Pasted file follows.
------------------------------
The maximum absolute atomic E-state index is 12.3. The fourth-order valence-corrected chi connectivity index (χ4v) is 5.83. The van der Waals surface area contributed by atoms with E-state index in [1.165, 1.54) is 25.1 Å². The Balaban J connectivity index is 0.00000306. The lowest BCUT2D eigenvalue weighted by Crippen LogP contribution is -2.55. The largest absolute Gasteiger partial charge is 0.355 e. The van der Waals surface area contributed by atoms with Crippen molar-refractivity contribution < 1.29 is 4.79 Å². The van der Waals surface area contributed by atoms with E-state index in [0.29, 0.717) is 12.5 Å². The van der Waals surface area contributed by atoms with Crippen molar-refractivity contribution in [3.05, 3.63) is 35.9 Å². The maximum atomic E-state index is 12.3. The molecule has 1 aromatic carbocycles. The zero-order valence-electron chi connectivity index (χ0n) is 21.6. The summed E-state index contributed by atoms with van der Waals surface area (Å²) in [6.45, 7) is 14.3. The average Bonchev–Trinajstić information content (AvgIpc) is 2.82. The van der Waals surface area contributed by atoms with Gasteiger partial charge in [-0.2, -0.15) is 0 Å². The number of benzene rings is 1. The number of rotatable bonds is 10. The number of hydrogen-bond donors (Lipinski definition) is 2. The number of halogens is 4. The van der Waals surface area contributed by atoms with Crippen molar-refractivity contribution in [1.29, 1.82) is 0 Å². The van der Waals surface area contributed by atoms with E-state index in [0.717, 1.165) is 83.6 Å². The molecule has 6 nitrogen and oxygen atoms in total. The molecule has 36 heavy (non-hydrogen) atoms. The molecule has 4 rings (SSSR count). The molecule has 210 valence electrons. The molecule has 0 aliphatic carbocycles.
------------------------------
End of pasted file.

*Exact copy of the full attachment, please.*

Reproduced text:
The maximum absolute atomic E-state index is 12.3. The fourth-order valence-corrected chi connectivity index (χ4v) is 5.83. The van der Waals surface area contributed by atoms with E-state index in [1.165, 1.54) is 25.1 Å². The Balaban J connectivity index is 0.00000306. The lowest BCUT2D eigenvalue weighted by Crippen LogP contribution is -2.55. The largest absolute Gasteiger partial charge is 0.355 e. The van der Waals surface area contributed by atoms with Crippen molar-refractivity contribution < 1.29 is 4.79 Å². The van der Waals surface area contributed by atoms with E-state index in [0.29, 0.717) is 12.5 Å². The van der Waals surface area contributed by atoms with Crippen molar-refractivity contribution in [3.05, 3.63) is 35.9 Å². The maximum atomic E-state index is 12.3. The molecule has 1 aromatic carbocycles. The zero-order valence-electron chi connectivity index (χ0n) is 21.6. The summed E-state index contributed by atoms with van der Waals surface area (Å²) in [6.45, 7) is 14.3. The average Bonchev–Trinajstić information content (AvgIpc) is 2.82. The van der Waals surface area contributed by atoms with Gasteiger partial charge in [-0.2, -0.15) is 0 Å². The number of benzene rings is 1. The number of rotatable bonds is 10. The number of hydrogen-bond donors (Lipinski definition) is 2. The number of halogens is 4. The van der Waals surface area contributed by atoms with Crippen molar-refractivity contribution in [1.29, 1.82) is 0 Å². The van der Waals surface area contributed by atoms with E-state index in [0.717, 1.165) is 83.6 Å². The molecule has 6 nitrogen and oxygen atoms in total. The molecule has 36 heavy (non-hydrogen) atoms. The molecule has 4 rings (SSSR count). The molecule has 210 valence electrons. The molecule has 0 aliphatic carbocycles.